Free Flap Breast Reconstruction
Journal of the Louisiana State Medical Society | September 1997 | Vol. 149 | Num. 10
The LSU Experience (1984-1986)
Robert Allen, MD; Helena Guarda, MD; Forrest Wall, MD; Charles Dupin, MD; Cynthia Glass, MD
From 1984 through 1996 the section of Plastic and Reconstructive Surgery at Louisiana State Medical Center has performed over 330 breast reconstructive procedures with free flaps. Seven types of reconstructive procedures have been used during this time span, each with its specific salient positive and negative points. The breast reconstruction techniques included the use of (1) Superior Gluteal Myocutaneous Free Flap, (2) Superficial Inferior Epigastric Artery Flap, (3) Transverse Rectus Abdominis Myocutaneous Free Flap, (4) Deep Inferior Epigastric Perforator Flap, (5) Superior Gluteal Artery Perforator Flap, (6) Inferior Gluteal Artery Perforator Flap, and (7) Lateral Thigh Perforator Flap.
The experience with these different methods of breast reconstruction has led us to believe that the ideal material for breast reconstruction is skin and fat, rather than muscle or prosthetic devices. At our institution we have evolved from the myocutaneous flap to the use of perforator flaps for breast reconstruction: the donor site morbidity is less, the 99% success rate is superior, and it allows more options with the perforator free flaps than ever realized with the myocutaneous free flap technique. We feel that, in the future, these perforator techniques will become the standard for autogenous breast reconstruction.
Since 1984 there have been seven different free flap procedures used for breast reconstruction at Louisiana State University Medical Center. Our 1984-1992 experience consisted of the Superior Gluteal Myocutaneous flap, the Superficial Inferior Epigastric Artery flap, and the Transverse Rectus Abdominis Myocutaneous flap. The total over this 8 1/z-year time period was 58 breast reconstructions. Our use of free flaps has increased significantly since the introduction of perforator flaps in 1992. In August 1992 the Deep Inferior Epigastric Perforator flap was developed, followed by the Superior Gluteal Artery Perforator flap, the Inferior Gluteal Artery Perforator flap, and the Lateral Thigh Perforator flap. Over the past 4 years we have recommended autogenous tissue for all patients seeking breast reconstruction. In 4 years we have performed over 260 perforator breast reconstructions (Figure 1).
Superior Gluteal Myocutaneous Free Flap
The Superior Gluteal Myocutaneous (SGM) free flap involves transfer of a segment of buttock skin, fat and muscle to the breast area. The technique was first reported by Fujino in 19751 and later expanded by Shaw in 1983.2 This donor site allows a large thick portion of myocutaneous tissue to be harvested. The dimensions of this tissue can exceed 30 x 10 x 5 cm, weighing over 800 grams.
From 1984 to 1991 six SGM free flaps were performed. There were two failures with a 67% survival rate. Operative time averaged 10 hours. Advantages of this myocutaneous flap included adequate soft tissue for the flap and a very well-tolerated donor scar. Unfortunately, the vascular pedicle is short making the anastamoses difficult and flap positioning limited. In addition the recipient vein was often a problem.3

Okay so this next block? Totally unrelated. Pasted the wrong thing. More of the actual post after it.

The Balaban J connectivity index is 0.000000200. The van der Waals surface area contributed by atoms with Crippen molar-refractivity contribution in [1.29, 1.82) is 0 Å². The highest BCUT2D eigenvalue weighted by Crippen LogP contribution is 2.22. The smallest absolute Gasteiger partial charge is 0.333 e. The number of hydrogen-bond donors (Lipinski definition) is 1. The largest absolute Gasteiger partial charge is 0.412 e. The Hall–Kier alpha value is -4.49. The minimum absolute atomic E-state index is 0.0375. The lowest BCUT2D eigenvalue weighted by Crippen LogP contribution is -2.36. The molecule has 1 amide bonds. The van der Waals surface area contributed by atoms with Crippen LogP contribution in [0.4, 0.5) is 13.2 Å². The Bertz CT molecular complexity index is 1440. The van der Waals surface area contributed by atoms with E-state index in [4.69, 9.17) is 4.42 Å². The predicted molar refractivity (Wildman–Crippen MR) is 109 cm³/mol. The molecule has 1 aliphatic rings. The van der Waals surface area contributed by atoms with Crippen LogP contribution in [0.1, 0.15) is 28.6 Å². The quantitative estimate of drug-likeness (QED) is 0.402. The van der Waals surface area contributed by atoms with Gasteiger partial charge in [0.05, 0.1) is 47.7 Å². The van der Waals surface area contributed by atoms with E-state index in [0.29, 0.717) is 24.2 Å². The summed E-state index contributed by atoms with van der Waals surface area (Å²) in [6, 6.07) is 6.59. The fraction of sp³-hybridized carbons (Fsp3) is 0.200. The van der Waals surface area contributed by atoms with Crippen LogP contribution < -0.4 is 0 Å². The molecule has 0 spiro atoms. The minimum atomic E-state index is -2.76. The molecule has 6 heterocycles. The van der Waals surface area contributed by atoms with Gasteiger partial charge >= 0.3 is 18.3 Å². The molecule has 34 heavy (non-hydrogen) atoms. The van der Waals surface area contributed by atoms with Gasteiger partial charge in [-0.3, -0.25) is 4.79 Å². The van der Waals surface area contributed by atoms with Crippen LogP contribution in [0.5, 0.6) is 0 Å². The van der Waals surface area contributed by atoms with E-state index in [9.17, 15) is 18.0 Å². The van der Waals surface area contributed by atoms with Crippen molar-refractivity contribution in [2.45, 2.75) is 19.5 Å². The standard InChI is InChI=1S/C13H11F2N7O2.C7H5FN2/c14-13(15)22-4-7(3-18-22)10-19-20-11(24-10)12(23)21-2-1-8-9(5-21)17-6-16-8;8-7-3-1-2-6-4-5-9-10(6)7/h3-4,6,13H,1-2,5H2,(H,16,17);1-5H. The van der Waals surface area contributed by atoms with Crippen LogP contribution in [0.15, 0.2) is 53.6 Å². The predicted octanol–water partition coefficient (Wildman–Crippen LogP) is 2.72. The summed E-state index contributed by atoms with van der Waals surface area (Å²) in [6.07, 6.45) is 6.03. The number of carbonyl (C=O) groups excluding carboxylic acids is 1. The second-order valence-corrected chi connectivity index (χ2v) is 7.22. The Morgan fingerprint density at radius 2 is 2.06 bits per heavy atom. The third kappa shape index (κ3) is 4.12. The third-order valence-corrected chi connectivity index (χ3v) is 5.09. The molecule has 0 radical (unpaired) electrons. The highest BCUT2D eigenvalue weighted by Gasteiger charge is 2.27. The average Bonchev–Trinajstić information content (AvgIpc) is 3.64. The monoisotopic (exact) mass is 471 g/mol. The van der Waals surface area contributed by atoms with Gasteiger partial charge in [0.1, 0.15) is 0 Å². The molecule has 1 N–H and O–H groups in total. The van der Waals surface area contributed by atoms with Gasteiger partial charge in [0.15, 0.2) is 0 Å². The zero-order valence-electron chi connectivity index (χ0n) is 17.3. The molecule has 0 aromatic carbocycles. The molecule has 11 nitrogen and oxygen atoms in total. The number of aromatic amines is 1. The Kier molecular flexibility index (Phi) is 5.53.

|Table. Number of cases of perforator flaps performed and their success rate.|
|Year||Number of Cases||Success Rate|
Lateral Thigh Perforator Flap
Finally, the Lateral Thigh Perforator (LTP) flap was first performed in March 1994.1° This procedure is used on patients who are not candidates for abdominal procedures and do not wish to use the gluteal area for donor site. There have been two flaps performed with a 100% success rate.
Over the past 14 years, autogenous breast reconstruction has steadily gained popularity around the country. The flaps used have been myocutaneous flaps. These flaps have evolved from a pedicle type flap to a free flap. The aesthetic quality of breast reconstruction has also improved with these techniques. At LSU we originated perforator free flaps for breast reconstruction. No muscle or fascia sacrifice is necessary in any of these perforator flaps.
When compared to the free TRAM, perforator flaps have less chance of post-operative herniation. They do not need synthetic mesh to reinforce the abdominal wall, thus eliminating a potentially troublesome foreign body. There is also no loss of abdominal musculature or fascia allowing for decrease in post-operative pain. The patients are able to be discharged from the hospital sooner and return to their normal way of life more expediently.
Four possible donor sites for perforator origin have been developed. They include the upper and lower buttock areas, the lower abdomen, and the lateral thigh. Their different anatomical locations allow the surgeon and the patient to choose the optimal donor site (Table).
Dr Allen is Program Director of Plastic Surgery, Dr Guarda is Microvascular Fellow of Plastic Surgery, and Drs Dupin and Glass are Clinical Assistant Professors of Plastic Surgery at Louisiana State University in New Orleans. Dr wan is a Plastic Surgery Resident at Louisiana State University in New Orleans, La.
Reprinted from pages 388-392 of the October, 1997, Journal of the Louisiana State Medical Society
Copyright, 1997, by the Journal of the Louisiana State Medical Society, Inc.
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- Ward V, Allen RJ. Lateral thigh perforator free flap for breast reconstruction. Presented at the Southern Medical Society meeting 1993.